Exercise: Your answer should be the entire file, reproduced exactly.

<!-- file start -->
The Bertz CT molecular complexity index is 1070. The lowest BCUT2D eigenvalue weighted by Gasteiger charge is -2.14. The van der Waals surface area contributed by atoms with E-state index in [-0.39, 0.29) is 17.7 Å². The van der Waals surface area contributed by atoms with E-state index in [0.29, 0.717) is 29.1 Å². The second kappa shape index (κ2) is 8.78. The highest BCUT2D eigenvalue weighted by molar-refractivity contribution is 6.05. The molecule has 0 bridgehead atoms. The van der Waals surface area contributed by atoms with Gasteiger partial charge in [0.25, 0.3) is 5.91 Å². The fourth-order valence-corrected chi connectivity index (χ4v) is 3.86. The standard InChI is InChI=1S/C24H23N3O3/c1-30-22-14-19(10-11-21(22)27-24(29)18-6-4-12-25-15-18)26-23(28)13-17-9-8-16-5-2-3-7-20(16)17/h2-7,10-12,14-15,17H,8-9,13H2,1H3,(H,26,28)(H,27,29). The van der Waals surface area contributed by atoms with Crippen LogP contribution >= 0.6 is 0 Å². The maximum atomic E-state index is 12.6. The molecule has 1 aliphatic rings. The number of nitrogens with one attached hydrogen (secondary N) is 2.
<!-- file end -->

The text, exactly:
The Bertz CT molecular complexity index is 1070. The lowest BCUT2D eigenvalue weighted by Gasteiger charge is -2.14. The van der Waals surface area contributed by atoms with E-state index in [-0.39, 0.29) is 17.7 Å². The van der Waals surface area contributed by atoms with E-state index in [0.29, 0.717) is 29.1 Å². The second kappa shape index (κ2) is 8.78. The highest BCUT2D eigenvalue weighted by molar-refractivity contribution is 6.05. The molecule has 0 bridgehead atoms. The van der Waals surface area contributed by atoms with Gasteiger partial charge in [0.25, 0.3) is 5.91 Å². The fourth-order valence-corrected chi connectivity index (χ4v) is 3.86. The standard InChI is InChI=1S/C24H23N3O3/c1-30-22-14-19(10-11-21(22)27-24(29)18-6-4-12-25-15-18)26-23(28)13-17-9-8-16-5-2-3-7-20(16)17/h2-7,10-12,14-15,17H,8-9,13H2,1H3,(H,26,28)(H,27,29). The van der Waals surface area contributed by atoms with Crippen LogP contribution >= 0.6 is 0 Å². The maximum atomic E-state index is 12.6. The molecule has 1 aliphatic rings. The number of nitrogens with one attached hydrogen (secondary N) is 2.